Strokes are rising dramatically among young and middle-aged Americans while dropping in older people, a sign that the obesity epidemic may be starting to shift the age burden of the disease.
The numbers, reported Wednesday at an American Stroke Association conference, come from the first large nationwide study of stroke hospitalizations by age. Government researchers compared hospitalizations in 1994 and 1995 with ones in 2006 and 2007.
The sharpest increase — 51 percent — was among men 15 through 34. Strokes rose among women in this age group, too, but not as fast — 17 percent.
Stroke still takes its highest toll on older people. For those over 65, there were nearly 300 stroke cases among 10,000 hospitalizations in the more recent period studied. For males 15 to 34, there were about 15 stroke cases per 10,000, and for girls and women in that age group there were about 4 per 10,000.
Several small studies had recently suggested an ominous rise among the young and among middle-aged women.
For every 10,000 hospitalizations in 1994-95 compared with 2006-07, strokes rose:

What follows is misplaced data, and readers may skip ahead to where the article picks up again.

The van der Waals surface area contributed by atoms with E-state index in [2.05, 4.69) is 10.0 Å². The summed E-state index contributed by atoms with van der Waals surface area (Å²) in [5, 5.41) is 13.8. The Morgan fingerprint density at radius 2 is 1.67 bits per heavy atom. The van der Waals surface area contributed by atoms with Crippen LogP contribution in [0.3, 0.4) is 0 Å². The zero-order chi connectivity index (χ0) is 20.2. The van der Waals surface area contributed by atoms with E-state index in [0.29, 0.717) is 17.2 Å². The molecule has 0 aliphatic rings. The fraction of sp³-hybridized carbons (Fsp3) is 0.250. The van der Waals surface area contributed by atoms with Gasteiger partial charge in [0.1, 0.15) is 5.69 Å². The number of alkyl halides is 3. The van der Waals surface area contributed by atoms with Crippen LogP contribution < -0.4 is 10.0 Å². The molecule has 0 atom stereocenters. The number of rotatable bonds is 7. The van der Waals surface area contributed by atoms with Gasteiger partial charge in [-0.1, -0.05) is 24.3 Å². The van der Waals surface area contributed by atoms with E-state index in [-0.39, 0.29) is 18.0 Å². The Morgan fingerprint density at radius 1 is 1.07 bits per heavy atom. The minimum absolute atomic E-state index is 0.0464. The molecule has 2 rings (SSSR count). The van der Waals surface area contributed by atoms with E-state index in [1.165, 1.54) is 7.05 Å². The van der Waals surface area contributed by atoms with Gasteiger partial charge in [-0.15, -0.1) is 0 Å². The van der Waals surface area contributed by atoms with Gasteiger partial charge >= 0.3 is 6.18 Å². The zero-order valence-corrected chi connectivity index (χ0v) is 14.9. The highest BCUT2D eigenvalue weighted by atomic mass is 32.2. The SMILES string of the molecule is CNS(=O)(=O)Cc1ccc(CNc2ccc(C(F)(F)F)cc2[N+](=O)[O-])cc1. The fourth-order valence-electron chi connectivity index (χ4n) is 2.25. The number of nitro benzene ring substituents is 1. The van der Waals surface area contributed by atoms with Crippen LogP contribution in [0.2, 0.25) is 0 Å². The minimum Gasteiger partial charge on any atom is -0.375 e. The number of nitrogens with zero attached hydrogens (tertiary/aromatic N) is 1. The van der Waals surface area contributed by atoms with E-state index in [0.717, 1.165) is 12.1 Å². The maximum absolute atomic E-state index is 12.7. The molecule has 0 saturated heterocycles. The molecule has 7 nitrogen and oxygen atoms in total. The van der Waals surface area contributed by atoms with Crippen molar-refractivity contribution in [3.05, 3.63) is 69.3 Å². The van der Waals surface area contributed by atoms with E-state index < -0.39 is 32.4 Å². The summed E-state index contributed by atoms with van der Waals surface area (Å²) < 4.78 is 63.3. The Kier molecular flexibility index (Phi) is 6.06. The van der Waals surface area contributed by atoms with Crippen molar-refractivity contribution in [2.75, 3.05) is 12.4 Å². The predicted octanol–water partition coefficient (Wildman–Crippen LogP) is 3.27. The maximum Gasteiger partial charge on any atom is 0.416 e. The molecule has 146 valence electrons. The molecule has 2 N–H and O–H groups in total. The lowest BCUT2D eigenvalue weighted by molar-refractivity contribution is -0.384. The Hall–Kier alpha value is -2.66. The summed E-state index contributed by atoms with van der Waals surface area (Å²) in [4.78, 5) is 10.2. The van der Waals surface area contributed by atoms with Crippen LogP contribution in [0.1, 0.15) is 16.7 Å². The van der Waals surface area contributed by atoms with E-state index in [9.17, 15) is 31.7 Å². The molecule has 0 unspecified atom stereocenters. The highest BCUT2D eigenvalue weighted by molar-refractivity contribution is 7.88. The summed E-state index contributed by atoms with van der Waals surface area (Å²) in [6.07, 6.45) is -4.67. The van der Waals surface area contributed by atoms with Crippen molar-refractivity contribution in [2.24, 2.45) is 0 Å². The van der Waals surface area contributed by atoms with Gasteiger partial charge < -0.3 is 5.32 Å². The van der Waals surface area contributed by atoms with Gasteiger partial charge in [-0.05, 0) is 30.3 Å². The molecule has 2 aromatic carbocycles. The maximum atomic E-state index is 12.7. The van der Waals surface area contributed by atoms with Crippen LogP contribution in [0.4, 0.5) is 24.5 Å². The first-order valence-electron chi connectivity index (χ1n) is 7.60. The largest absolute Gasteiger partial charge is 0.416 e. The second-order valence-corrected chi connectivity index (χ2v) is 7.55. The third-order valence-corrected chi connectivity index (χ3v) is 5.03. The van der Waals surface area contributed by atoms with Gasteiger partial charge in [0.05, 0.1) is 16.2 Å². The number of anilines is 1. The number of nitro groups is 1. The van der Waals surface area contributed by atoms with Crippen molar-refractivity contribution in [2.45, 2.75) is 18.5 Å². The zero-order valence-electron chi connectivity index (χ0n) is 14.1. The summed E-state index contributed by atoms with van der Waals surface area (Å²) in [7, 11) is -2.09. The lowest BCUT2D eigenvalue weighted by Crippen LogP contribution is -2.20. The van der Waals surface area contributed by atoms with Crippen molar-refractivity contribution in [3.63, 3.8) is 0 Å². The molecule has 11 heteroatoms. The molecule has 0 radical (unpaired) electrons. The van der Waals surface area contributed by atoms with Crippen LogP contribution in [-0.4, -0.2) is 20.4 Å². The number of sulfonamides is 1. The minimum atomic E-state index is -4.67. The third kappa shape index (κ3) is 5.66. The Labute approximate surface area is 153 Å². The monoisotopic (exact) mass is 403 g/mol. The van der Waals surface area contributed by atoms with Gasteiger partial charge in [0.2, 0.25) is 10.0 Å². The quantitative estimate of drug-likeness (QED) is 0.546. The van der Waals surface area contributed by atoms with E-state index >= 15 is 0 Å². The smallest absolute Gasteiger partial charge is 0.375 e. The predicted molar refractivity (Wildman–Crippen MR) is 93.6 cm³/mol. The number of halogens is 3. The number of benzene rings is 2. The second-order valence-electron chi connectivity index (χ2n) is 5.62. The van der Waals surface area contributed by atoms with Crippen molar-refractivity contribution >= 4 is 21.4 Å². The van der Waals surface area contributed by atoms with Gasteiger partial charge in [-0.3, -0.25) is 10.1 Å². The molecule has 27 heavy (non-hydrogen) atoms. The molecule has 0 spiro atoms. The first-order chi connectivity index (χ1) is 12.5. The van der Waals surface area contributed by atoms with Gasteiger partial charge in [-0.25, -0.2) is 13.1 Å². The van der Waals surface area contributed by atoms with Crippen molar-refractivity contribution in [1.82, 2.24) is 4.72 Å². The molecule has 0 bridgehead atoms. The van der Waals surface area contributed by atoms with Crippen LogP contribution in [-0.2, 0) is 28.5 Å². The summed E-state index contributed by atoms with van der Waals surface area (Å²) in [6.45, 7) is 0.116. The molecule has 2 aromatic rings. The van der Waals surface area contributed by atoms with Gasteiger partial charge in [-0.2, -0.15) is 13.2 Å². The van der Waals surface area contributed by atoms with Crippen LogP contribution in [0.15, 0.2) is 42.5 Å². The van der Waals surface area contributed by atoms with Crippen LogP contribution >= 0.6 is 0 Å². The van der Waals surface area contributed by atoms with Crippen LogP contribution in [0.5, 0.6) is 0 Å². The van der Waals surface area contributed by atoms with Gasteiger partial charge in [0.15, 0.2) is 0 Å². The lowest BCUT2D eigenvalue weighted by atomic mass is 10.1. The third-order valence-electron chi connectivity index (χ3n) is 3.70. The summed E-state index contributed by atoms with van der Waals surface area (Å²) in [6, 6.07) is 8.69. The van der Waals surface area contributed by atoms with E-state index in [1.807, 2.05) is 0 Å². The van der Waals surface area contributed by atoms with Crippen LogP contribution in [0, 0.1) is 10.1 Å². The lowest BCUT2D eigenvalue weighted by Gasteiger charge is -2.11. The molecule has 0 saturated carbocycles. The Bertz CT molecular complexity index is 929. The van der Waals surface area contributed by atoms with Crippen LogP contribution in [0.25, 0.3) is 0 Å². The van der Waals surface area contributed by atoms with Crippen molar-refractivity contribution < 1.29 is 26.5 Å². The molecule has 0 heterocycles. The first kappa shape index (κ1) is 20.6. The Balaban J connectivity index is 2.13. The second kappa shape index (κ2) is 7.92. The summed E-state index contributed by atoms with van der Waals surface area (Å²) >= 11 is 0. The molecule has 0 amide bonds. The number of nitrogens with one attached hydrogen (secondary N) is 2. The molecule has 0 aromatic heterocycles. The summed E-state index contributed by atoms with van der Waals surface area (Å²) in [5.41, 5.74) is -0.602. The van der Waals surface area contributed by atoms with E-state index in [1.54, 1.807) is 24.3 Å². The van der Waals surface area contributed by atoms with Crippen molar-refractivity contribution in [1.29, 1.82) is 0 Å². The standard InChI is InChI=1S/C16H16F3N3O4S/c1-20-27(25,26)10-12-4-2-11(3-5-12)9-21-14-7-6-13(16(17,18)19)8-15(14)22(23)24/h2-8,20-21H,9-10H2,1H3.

_51 percent, from 9.8 to 14.8, among males 15 to 34 years old
Better awareness of stroke symptoms and better imaging methods for detecting strokes in young people could account for some of that change, but there is no way to know, she said.
Strokes dropped 25 percent among men 65 and older (from 404 to 303 per 10,000 hospitalizations), and 28 percent among women in this age group (from 379 to 274). At the University of California at Los Angeles, doctors are seeing more strokes related to high blood pressure and clogged arteries in younger people, said Dr. Jeffrey Saver, director of the stroke center at UCLA.
Allison Hooker, a nurse who coordinates stroke care at Forsyth Medical Center in Winston-Salem, N.C., said her hospital also is seeing more strokes in younger people with risk factors such as smoking, obesity, high blood pressure, alcohol overuse and diabetes. Also at the conference: _A preliminary study raised concern about diet soda and stroke risk. Researchers found that people who said they drank diet soda every day had a 48 percent higher risk of stroke or heart attack than people who drank no soda of any kind. Researchers adjusted for differences in other risk factors, such as smoking and high blood pressure. _The same study also found higher risks for people consuming more than 1,500 milligrams of salt a day — the limit the American Heart Association recommends. Researchers found that stroke risk rose 16 percent for every 500 milligrams of salt consumed each day.